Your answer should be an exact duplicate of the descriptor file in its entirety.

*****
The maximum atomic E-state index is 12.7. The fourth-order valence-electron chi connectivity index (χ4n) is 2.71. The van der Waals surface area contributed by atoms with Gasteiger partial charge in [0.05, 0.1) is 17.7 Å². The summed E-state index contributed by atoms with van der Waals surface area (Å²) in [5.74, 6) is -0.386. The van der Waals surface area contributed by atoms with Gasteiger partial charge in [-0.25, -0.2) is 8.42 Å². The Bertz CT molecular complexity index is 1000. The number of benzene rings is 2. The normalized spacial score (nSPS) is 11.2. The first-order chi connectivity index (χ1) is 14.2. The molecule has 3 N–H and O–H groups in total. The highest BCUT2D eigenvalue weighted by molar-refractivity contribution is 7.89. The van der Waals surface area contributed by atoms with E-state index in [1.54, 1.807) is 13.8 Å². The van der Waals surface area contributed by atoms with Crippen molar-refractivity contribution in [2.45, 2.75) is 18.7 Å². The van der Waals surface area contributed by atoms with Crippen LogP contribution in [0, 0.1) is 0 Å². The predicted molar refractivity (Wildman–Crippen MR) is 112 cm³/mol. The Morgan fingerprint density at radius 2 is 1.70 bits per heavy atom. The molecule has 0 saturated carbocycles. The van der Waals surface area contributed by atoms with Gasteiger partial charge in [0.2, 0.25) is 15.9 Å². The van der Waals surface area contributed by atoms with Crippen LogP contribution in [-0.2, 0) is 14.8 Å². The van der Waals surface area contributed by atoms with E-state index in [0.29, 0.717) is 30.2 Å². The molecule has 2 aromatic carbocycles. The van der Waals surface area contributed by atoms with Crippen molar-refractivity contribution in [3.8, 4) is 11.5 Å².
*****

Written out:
The maximum atomic E-state index is 12.7. The fourth-order valence-electron chi connectivity index (χ4n) is 2.71. The van der Waals surface area contributed by atoms with Gasteiger partial charge in [0.05, 0.1) is 17.7 Å². The summed E-state index contributed by atoms with van der Waals surface area (Å²) in [5.74, 6) is -0.386. The van der Waals surface area contributed by atoms with Gasteiger partial charge in [-0.25, -0.2) is 8.42 Å². The Bertz CT molecular complexity index is 1000. The number of benzene rings is 2. The normalized spacial score (nSPS) is 11.2. The first-order chi connectivity index (χ1) is 14.2. The molecule has 3 N–H and O–H groups in total. The highest BCUT2D eigenvalue weighted by molar-refractivity contribution is 7.89. The van der Waals surface area contributed by atoms with E-state index in [1.54, 1.807) is 13.8 Å². The van der Waals surface area contributed by atoms with Crippen molar-refractivity contribution in [2.45, 2.75) is 18.7 Å². The van der Waals surface area contributed by atoms with Crippen LogP contribution in [0, 0.1) is 0 Å². The predicted molar refractivity (Wildman–Crippen MR) is 112 cm³/mol. The Morgan fingerprint density at radius 2 is 1.70 bits per heavy atom. The molecule has 0 saturated carbocycles. The van der Waals surface area contributed by atoms with Gasteiger partial charge in [0.2, 0.25) is 15.9 Å². The van der Waals surface area contributed by atoms with Crippen LogP contribution in [-0.2, 0) is 14.8 Å². The van der Waals surface area contributed by atoms with E-state index in [0.29, 0.717) is 30.2 Å². The molecule has 2 aromatic carbocycles. The van der Waals surface area contributed by atoms with Crippen molar-refractivity contribution in [3.8, 4) is 11.5 Å².